OpenMP 3.1 support on HSA APUs is something is largely irrelevant to most of AMD’s user base. But its importance in enabling developers to port their high performance computing applications to AMD’s HSA enabled server chips like the Opteron X-Series cannot be understated. If AMD wants to promote the use of HSA and GPU compute on its platforms then there is no better way than to support the programming languages and tools aimed at doing just that.
AMD is also bringing better Eyefinity support to the R9 285. As the first chip in the next wave of AMD GPUs Tonga, the chip at the heart of the R9 285, has had some difficulties due to the maturity of AMD’s drivers for its architecture. A clear is example of this is users reporting that running games under Mantle results in performance losses compared to the DirectX 11 version of that game. Hopefully AMD will continue getting driver support for the R9 285 in order with this release and its follow ons.
For Linux lovers you can take heart in the knowledge that AMD has added support for accelerated video decoding with the VAAPI through its driver. For all our readers that are using Linux-based HTPCs this should make things a bit easier.
Similarly AMD is now supporting the acceleration of up to twenty simultaneous video streams. For some applications this could be a game changer, but it’s hard for me to get all that excited about better video surveillance systems.
Color Gamut Remap also OEMs, and hopefully users at some point, to remap how images are colored when they display on your screen. In a perfect world the goal here would be to enable OEMs to perfectly replicate the sRGB color space which is what the vast majority of images are colored for. Mismatches in color spaces can create odd-looking images where a bright shade of red is replaced with a dull red leading to an entirely different aesthetic when images created in one color space are display by applications or on monitors that are using a different color space.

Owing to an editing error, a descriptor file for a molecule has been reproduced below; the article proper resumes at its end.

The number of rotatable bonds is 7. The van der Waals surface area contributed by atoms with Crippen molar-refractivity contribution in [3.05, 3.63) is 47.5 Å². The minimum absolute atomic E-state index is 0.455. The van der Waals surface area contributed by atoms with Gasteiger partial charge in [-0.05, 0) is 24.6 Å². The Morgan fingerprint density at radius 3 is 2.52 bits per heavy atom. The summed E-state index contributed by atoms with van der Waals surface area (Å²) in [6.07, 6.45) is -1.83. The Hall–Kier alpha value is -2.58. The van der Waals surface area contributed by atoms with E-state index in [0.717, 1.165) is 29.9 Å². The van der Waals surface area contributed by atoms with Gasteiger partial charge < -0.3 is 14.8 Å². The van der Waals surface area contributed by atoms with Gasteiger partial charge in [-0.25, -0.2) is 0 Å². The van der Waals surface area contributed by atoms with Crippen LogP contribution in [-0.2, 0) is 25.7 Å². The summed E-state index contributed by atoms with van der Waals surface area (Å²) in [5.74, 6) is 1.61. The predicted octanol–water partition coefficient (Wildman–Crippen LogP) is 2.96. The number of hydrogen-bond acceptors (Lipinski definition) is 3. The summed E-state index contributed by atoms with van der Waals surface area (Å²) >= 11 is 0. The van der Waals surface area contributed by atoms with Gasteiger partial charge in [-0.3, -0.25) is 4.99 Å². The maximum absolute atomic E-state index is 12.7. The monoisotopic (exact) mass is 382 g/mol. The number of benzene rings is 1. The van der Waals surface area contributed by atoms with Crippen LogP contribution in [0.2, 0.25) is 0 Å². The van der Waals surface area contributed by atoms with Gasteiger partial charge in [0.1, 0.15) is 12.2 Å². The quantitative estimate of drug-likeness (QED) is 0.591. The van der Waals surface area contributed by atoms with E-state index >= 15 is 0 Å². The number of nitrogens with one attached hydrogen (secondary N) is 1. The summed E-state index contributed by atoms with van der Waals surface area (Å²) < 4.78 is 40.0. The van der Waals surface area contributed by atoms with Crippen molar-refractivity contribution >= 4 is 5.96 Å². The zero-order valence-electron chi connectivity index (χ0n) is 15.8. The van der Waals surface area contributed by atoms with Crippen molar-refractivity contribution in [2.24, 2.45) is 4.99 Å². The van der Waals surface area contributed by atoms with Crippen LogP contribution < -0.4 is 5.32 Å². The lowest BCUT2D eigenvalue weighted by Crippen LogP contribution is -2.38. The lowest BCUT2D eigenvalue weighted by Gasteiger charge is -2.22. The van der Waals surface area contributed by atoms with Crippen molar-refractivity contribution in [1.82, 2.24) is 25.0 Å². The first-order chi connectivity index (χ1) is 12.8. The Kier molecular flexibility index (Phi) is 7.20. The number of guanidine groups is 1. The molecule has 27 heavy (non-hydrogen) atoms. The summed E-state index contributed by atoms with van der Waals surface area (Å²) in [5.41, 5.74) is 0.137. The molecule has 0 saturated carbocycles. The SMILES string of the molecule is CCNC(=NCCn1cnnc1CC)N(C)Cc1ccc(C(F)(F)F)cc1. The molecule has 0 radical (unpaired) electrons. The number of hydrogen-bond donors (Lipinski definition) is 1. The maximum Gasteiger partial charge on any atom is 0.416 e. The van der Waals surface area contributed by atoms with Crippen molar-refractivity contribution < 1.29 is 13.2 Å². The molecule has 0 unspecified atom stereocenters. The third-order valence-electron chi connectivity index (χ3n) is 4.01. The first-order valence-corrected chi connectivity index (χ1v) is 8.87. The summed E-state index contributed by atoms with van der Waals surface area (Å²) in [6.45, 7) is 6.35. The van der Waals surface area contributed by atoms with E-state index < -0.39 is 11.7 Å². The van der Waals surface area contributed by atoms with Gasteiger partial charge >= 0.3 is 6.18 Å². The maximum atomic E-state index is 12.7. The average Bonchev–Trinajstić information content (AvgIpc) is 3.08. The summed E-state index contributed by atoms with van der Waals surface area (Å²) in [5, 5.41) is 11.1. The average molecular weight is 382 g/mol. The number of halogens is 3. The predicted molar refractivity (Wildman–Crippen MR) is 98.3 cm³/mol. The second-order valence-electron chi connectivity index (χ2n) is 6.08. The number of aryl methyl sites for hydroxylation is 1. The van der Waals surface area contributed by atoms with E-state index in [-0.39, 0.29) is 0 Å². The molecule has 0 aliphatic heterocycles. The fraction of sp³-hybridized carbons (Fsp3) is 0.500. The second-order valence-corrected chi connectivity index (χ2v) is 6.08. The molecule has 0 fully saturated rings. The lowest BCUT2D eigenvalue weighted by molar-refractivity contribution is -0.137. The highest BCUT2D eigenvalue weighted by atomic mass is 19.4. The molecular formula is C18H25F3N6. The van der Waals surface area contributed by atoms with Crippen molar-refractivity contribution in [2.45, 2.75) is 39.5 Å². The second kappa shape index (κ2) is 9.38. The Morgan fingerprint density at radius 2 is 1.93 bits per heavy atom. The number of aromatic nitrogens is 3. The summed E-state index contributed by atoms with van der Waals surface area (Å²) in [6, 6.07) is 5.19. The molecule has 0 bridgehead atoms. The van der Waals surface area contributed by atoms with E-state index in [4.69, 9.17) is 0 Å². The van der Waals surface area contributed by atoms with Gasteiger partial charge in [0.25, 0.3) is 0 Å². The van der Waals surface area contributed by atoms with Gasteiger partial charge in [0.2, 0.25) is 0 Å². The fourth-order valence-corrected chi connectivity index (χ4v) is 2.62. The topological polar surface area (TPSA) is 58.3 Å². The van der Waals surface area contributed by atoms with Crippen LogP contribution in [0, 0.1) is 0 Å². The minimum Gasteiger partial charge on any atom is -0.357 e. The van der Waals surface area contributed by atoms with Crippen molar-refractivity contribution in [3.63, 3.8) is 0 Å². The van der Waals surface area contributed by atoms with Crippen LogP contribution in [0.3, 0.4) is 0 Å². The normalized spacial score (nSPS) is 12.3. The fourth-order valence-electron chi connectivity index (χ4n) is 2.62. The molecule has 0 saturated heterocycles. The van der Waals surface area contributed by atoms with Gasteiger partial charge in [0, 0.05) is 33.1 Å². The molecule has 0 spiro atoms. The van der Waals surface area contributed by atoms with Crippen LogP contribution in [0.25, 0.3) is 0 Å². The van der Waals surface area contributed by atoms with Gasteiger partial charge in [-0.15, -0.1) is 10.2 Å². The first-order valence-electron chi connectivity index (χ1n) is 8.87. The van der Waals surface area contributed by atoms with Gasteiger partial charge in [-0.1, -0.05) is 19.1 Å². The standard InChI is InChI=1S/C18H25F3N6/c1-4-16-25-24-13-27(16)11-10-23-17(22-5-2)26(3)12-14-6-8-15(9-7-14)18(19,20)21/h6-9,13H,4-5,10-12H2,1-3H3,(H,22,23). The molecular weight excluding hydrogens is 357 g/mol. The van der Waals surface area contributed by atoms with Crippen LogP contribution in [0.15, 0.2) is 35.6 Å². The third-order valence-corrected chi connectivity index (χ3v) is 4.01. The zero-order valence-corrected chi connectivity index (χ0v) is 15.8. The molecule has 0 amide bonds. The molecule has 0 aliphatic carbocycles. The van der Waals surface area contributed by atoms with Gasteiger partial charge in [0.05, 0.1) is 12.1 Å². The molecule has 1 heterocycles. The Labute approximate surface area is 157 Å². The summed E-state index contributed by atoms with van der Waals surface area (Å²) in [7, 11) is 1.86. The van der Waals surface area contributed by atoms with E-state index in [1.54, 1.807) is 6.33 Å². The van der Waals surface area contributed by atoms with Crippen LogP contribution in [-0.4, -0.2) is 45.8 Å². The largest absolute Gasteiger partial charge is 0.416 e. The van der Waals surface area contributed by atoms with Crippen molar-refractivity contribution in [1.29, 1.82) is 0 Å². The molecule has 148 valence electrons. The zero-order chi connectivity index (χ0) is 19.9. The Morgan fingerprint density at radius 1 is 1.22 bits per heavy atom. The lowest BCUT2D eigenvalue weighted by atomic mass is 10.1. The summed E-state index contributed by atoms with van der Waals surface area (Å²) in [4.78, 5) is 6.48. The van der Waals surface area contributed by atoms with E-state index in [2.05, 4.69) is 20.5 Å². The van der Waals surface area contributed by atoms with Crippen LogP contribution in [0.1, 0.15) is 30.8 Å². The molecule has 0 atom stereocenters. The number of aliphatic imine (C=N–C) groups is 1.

Most monitors are unable to display all the colors in the sRGB color space, let alone the expanded Adobe RGB, or ProPhoto RGB color spaces. Most of the time monitors can display more colors in some parts of the visible spectrum and fewer colors in other parts. Thus one way to guarantee that you are seeing as close to the sRGB color space as possible, despite have a monitor that can display more is to limit what colors are assigned to pixels the GPU. AMD’s color gamut remap API allows OEMs a modicum of control over this process.
OpenGL ES3.0 support on both Linux and Windows is a boon for mobile game developers. Mobile platforms like Android has long used OpenGL ES APIs due to their support by mobile GPUs. As AMD chips like Mullins move into the tablet space support for the most modern OpenGL ES specifications is going to be necessary to compete with the likes of Imagination, Apple, and Qualcomm on feature parity.